Previous Challenge Entry (Level 3 - Advanced)
Topic: Willingness (02/21/05)
TITLE: Forward Into Battle
By Linda Germain
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Change in the weather was offensive to what she jokingly called her barometric body. It was a crazy disease, poorly understood and unpredictable in its vicious assaults to joints, muscles, and even nerves. It made no sense.
With the cunning of an unrelenting enemy the attacks could be lightening fast, sometimes shooting to one knee and one shoulder, or to both hips. Agonizing pain could run down her spine or up through the soles of her feet. Like a cruel joke, it would hide behind a stretch of quiet and leap out with no warning.
“Thought I was gone, didn’t you?” the torture seemed to screech.
Sharp and swift, dull and aching, throbbing or stabbing, all at once or one at a time, there were no rules to this spiteful pain game. The battle was so old it could be measured in decades.
Since she was not inclined to share this agony, the extent of the suffering she endured was not widely known. “Others have their own crosses to bear,” she would say.
Except for Aspirin, medication was refused. Her answer was always “No,” to continued prescription offers for something stronger. Trial and error proved the best relief to be found in prayer, praise, and obedience.
She struggled daily though grinding years:
“Lord, help me get up. There are family needs to attend, car pools to drive, bills to pay, and groceries to buy.”
“Please, Jesus, there is so much to do and the pain is almost more than I can bear.”
“God,” she wept in discouragement “ I cannot do this anymore. Give me strength. I really want to go to church this morning.”
“Thank you, Lord that I can move. Praise your Holy Name,”she sang. “I love you, you are my rock.”
Coffee, aspirin, and the therapeutic hot shower combined to get her moving in a more normal manner. The image staring back from the mirror looked quite functional. Make-up and bright clothing seemed to camouflage the ravages of a sleepless night.
For a short while, two ugly metal crutches that encircled both arms like vices had shackled her. False pride had kept her from accepting a handicap tag but ultimately she was convinced to use the designated space without feeling guilty. The state said she could park there and she was thankful for this privilege.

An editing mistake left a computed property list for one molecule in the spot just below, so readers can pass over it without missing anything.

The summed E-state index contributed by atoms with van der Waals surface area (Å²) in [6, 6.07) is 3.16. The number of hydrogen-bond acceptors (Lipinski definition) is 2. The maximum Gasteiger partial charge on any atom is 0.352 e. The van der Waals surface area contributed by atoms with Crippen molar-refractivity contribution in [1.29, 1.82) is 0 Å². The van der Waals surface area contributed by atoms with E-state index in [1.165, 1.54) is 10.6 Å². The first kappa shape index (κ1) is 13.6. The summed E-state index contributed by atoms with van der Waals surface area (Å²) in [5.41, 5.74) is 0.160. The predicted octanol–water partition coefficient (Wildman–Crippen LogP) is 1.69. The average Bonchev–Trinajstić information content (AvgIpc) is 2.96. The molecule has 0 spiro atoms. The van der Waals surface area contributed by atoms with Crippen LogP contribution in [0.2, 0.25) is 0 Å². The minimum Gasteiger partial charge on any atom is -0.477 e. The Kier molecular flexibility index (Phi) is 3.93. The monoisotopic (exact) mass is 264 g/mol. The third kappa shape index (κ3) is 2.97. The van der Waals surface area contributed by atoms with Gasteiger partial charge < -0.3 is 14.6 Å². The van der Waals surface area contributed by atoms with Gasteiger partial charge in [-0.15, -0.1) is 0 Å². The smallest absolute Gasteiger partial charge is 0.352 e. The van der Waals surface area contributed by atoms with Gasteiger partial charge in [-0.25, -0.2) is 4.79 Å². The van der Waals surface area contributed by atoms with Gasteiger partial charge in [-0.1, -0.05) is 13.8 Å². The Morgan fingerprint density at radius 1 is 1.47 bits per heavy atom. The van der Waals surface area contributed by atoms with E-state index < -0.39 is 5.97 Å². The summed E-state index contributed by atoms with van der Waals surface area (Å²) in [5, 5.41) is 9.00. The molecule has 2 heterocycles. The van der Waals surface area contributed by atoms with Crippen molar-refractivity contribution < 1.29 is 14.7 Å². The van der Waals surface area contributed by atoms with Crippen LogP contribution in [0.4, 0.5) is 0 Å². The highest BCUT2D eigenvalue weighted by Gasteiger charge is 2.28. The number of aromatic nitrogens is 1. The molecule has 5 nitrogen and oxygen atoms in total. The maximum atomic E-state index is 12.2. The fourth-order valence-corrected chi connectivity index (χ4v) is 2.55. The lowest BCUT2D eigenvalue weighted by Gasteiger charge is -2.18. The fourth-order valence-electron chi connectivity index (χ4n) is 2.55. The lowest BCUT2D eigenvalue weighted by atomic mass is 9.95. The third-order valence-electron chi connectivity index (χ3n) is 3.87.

Now, unencumbered by the walking sticks, she slowly strolled to the church door, purse on left shoulder and Bible clutched to her chest. In her right hand she carried keys to discourage one man in particular who insisted on shaking her hand. It hurt. The old manners of her childhood said a lady should be the first to offer that greeting, but she doubted if many men were aware of such a nicety. Holding something was a deterrent to well meaning squeezes to her tender fingers.
After a few false starts, the stiffness and aching were calmed and she made her way into the sanctuary. No one knew the price she paid to walk unassisted or the faith it took to step out with no canes. She radiated a cheerfulness born of the Holy Spirit.
The pastor read from the NKJV, II Timothy 4:2-5, “Preach the word! Be ready in season and out of season. Convince, rebuke, exhort, with longsuffering and teaching. For the time will come when they will not endure sound doctrine, but according to their own desires, because they have itching ears, they will heap up for themselves, teachers…”
Pausing for a brief glance at his congregation, he continued, “and they will turn their ears away from the truth, and be turned aside to fables. But you be watchful in all things, endure afflictions, do the work of an evangelist, FULFILL YOUR MINISTRY.”
His stirring, searching question reverberated in the room, “ Who will witness? Who will obey the great commission to go into all the world to share the good news?”
Restless with more hateful pain, she stood braced against the seat in front of her, ignoring a tormented body’s insistence that she was useless. Tears flowed, unchecked, and from the depths of her loving and obedient spirit she cried, ‘Oh Lord, Send ME.”
Please, please, SEND ME!”
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